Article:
This is a common question that many employers face when an employee leaves the company.
On one hand, the company wants to protect its brand and reputation. On the other hand, the employee has a right to accurately portray their work history on their LinkedIn profile.
There are a few key factors to consider when determining whether a company can compel a former employee to remove the company’s name from their profile.
Does the Former Employee’s Profile Violate Any Agreements?
The first thing to look at is whether the former employee signed any agreements with restrictive covenants that are still in effect, such as non-compete, non-solicitation, or non-disclosure agreements. These agreements may prohibit the former employee from disclosing certain company information or affiliating themselves with the company under certain circumstances.
For example, a non-compete clause may prohibit the employee from working for or associating with a competitor for a certain period of time after leaving the company. Listing the company on their LinkedIn profile and touting their experience and accomplishments could be seen as “associating” with the company in violation of the agreement.
However, these agreements must be reasonable in scope and duration to be enforceable. Overly broad restrictions on competitive activities or indefinitely restricting the use of the company’s name are generally not reasonable or enforceable.
Key Factors in Enforceability of Restrictive Covenants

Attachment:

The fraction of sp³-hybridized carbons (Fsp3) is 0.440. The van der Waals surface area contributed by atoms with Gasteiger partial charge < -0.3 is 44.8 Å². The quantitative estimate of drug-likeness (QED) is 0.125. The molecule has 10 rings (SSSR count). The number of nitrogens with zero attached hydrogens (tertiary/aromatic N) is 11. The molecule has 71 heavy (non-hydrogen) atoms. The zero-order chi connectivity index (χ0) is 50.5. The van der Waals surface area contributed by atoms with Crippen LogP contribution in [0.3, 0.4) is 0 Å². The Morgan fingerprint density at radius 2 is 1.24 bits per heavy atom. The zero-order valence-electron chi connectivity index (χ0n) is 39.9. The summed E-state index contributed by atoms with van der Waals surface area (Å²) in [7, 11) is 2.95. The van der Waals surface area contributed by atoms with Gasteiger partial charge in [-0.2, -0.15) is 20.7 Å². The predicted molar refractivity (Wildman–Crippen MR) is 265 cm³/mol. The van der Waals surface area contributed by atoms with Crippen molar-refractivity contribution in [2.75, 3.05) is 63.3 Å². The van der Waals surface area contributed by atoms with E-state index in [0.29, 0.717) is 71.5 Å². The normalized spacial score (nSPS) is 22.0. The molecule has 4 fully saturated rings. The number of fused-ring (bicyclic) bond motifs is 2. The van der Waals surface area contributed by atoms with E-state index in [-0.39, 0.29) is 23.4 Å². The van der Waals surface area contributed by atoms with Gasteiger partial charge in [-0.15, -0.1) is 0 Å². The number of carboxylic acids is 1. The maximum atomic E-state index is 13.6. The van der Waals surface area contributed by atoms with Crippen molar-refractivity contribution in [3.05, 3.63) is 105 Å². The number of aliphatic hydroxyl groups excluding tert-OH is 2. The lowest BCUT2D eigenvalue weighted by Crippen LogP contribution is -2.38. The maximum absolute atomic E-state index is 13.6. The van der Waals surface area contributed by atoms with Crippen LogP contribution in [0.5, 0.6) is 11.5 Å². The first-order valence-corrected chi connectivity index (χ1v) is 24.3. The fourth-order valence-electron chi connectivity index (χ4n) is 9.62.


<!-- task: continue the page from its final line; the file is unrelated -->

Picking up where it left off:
|Scope of Restricted Activities
|Must be limited to activities that directly compete with the company’s business interests
|Duration of Restrictions
|Cannot be indefinite, generally 1-2 years is reasonable
|Cannot restrict activities in places the company does not operate
So while restrictive covenants may prohibit a former employee from listing the company in certain contexts, an outright ban on mentioning the company anywhere in their profile is likely overbroad and unenforceable.
Is the Former Employee Disparaging the Company?
Another potential issue is if the former employee is using their LinkedIn profile to disparage or defame the company. This could include making false, misleading, or malicious statements about the company’s business practices, management, work environment, etc.
Defamation is difficult to prove, but if the content is untrue and published in a way that damages the company’s reputation, there may be a legal basis to compel the employee to remove it. Certain state laws also prohibit the disclosure of confidential business information, which could apply if they reveal protected trade secrets.